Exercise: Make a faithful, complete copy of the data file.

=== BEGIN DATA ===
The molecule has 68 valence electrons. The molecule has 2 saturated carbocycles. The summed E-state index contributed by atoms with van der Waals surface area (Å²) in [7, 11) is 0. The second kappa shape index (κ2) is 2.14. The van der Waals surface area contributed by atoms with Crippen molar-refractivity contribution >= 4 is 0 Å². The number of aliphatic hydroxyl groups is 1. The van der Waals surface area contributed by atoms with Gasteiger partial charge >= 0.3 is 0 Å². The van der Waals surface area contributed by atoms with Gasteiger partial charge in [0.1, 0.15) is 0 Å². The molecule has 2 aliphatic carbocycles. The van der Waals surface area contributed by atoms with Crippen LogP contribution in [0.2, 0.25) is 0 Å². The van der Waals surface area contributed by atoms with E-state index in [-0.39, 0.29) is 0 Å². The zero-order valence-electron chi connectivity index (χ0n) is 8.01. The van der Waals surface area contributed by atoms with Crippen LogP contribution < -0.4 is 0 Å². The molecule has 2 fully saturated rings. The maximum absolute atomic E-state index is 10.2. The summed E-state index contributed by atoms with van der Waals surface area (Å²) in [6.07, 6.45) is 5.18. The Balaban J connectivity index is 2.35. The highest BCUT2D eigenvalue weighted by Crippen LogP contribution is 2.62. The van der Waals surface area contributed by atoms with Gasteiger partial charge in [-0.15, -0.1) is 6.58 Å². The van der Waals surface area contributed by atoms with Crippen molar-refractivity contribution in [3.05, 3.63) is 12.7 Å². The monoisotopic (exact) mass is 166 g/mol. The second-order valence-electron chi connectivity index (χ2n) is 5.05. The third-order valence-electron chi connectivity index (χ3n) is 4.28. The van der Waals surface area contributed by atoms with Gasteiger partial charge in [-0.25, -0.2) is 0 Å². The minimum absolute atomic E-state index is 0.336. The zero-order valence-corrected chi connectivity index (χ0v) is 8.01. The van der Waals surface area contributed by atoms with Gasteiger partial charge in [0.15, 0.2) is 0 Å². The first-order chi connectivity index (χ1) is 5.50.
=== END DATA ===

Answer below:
The molecule has 68 valence electrons. The molecule has 2 saturated carbocycles. The summed E-state index contributed by atoms with van der Waals surface area (Å²) in [7, 11) is 0. The second kappa shape index (κ2) is 2.14. The van der Waals surface area contributed by atoms with Crippen molar-refractivity contribution >= 4 is 0 Å². The number of aliphatic hydroxyl groups is 1. The van der Waals surface area contributed by atoms with Gasteiger partial charge >= 0.3 is 0 Å². The van der Waals surface area contributed by atoms with Gasteiger partial charge in [0.1, 0.15) is 0 Å². The molecule has 2 aliphatic carbocycles. The van der Waals surface area contributed by atoms with Crippen LogP contribution in [0.2, 0.25) is 0 Å². The van der Waals surface area contributed by atoms with E-state index in [-0.39, 0.29) is 0 Å². The zero-order valence-electron chi connectivity index (χ0n) is 8.01. The van der Waals surface area contributed by atoms with Crippen LogP contribution < -0.4 is 0 Å². The molecule has 2 fully saturated rings. The maximum absolute atomic E-state index is 10.2. The summed E-state index contributed by atoms with van der Waals surface area (Å²) in [6.07, 6.45) is 5.18. The Balaban J connectivity index is 2.35. The highest BCUT2D eigenvalue weighted by Crippen LogP contribution is 2.62. The van der Waals surface area contributed by atoms with Gasteiger partial charge in [-0.15, -0.1) is 6.58 Å². The van der Waals surface area contributed by atoms with Crippen molar-refractivity contribution in [3.05, 3.63) is 12.7 Å². The monoisotopic (exact) mass is 166 g/mol. The second-order valence-electron chi connectivity index (χ2n) is 5.05. The third-order valence-electron chi connectivity index (χ3n) is 4.28. The van der Waals surface area contributed by atoms with Gasteiger partial charge in [-0.25, -0.2) is 0 Å². The minimum absolute atomic E-state index is 0.336. The zero-order valence-corrected chi connectivity index (χ0v) is 8.01. The van der Waals surface area contributed by atoms with Gasteiger partial charge in [0.15, 0.2) is 0 Å². The first-order chi connectivity index (χ1) is 5.50.